cover image Johnny, the Sea, and Me

Johnny, the Sea, and Me

Melba Escobar, trans. from Spanish by Sara Lissa Paulson, illus. by Elizabeth Builes. Enchanted Lion, $16.95 (124p) ISBN 978-1-59270-409-5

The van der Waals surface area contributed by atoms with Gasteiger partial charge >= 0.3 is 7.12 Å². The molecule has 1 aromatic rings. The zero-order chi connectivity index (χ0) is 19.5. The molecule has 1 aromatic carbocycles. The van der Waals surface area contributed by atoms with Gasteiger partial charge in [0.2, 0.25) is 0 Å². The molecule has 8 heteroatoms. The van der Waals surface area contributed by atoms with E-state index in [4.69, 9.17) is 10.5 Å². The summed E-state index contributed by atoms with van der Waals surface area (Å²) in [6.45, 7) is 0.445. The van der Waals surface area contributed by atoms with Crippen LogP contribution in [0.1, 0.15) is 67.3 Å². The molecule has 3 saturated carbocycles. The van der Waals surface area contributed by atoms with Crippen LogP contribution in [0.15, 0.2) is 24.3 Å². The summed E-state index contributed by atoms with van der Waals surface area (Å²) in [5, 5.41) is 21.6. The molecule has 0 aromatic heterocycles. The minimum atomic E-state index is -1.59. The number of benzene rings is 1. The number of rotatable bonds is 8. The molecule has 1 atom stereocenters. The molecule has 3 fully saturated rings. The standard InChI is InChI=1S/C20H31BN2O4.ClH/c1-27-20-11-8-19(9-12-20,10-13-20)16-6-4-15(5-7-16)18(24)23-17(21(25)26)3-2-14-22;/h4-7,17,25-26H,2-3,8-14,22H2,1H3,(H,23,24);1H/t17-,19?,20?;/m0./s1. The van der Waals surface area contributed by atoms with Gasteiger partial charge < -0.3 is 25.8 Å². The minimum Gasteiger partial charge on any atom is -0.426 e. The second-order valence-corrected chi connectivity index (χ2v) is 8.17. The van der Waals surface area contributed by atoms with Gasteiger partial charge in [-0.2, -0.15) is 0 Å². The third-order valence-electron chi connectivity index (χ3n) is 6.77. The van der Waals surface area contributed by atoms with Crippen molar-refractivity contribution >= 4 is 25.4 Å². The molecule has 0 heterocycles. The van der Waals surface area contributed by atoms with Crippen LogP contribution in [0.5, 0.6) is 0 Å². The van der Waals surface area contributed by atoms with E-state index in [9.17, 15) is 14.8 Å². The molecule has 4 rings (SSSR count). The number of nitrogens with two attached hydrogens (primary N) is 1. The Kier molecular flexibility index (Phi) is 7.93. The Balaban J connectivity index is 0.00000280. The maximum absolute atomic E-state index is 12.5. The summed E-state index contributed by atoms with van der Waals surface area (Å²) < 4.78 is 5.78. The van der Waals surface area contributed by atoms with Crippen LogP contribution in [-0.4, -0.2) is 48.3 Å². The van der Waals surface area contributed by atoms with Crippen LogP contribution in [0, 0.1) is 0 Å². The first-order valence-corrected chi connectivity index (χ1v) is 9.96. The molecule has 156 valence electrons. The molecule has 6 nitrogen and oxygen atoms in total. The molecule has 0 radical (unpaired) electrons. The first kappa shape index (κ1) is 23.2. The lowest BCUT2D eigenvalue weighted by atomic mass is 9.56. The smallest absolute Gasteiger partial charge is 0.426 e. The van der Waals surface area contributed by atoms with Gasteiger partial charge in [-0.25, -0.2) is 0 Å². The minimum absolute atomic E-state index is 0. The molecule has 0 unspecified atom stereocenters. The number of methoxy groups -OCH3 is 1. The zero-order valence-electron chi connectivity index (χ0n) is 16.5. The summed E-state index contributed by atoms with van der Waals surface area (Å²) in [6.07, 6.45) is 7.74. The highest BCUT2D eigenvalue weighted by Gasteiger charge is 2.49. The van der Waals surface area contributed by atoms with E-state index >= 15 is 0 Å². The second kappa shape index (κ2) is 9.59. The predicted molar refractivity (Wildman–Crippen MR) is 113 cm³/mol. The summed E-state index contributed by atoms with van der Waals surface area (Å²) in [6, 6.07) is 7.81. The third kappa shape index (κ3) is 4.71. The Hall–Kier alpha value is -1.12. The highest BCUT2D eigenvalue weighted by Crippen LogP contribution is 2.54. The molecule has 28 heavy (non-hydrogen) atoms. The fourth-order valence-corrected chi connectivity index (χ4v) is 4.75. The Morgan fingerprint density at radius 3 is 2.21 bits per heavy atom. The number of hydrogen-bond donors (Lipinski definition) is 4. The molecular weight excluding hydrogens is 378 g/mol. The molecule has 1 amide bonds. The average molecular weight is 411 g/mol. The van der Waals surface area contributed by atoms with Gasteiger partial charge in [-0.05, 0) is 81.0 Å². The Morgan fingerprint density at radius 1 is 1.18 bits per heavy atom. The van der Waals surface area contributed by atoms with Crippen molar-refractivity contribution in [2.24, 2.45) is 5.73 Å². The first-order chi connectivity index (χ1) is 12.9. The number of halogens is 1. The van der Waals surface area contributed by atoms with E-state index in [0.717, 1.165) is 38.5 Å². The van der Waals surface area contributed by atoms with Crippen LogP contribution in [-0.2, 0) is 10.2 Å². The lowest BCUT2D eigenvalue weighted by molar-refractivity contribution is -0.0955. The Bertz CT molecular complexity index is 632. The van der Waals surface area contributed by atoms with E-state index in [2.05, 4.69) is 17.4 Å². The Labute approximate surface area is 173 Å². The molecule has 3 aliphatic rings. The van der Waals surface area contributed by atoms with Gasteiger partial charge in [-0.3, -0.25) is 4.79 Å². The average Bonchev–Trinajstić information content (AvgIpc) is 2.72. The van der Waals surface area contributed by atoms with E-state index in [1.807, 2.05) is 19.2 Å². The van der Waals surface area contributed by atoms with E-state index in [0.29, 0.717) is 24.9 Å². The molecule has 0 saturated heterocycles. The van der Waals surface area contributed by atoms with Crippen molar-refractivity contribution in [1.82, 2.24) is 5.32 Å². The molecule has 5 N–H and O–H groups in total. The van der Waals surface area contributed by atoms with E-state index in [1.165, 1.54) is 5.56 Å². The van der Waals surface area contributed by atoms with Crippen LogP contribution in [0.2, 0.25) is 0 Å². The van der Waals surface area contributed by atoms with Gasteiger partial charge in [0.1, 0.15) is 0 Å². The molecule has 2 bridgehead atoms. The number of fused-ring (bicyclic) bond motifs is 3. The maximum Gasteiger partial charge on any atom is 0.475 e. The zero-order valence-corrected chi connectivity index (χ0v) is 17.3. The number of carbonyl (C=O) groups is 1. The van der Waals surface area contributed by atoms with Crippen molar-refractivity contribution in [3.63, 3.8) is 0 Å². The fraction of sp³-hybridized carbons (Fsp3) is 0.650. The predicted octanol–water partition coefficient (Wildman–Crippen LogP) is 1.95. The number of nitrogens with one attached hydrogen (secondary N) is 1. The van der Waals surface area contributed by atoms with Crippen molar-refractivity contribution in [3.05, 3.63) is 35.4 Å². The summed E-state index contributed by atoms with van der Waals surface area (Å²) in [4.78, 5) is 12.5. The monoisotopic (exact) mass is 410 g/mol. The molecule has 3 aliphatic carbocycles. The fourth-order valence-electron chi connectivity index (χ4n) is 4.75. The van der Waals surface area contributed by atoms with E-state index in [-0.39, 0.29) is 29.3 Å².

Ten-year-old Pedro is small for his age and constantly gets his hair mussed by classmates “as if he’s a little chihuahua”; one disdainful pupil, Ulloa, even bullies him outright. Evading Pedro’s questions about the whereabouts of his father, his mother proffers a trip to a Caribbean island, where Pedro dreams of encountering pirates and exotic sea creatures. Shortly after they arrive, however, a moment of emotional upset sends Pedro running down the beach, and soon he’s lost. An unexpected encounter with gruff Johnny Tay, a solitary beach hermit, nets Pedro experiences with a loquacious parrot, a breadfruit tree, a feast made on a one-burner gas stove, and, beneath Johnny’s brusqueness, true compassion: “There is even good in bad people, and bad in good people,” he tells Pedro. Translator Paulson (Book of Questions) gracefully incorporates hints of magical realism from Colombian writer Escobar (House of Beauty, for adults)—Pedro grows when he’s happy and shrinks when he’s despondent (leaving him, at low moments, swimming in his clothes). Escobar’s compatriot Builes (The Amazing Students of Venezuela) contributes delicately lined artwork to this tale, which ruminates on the healing presence of a figure who lives life on his own terms. Ages 8–12. (July)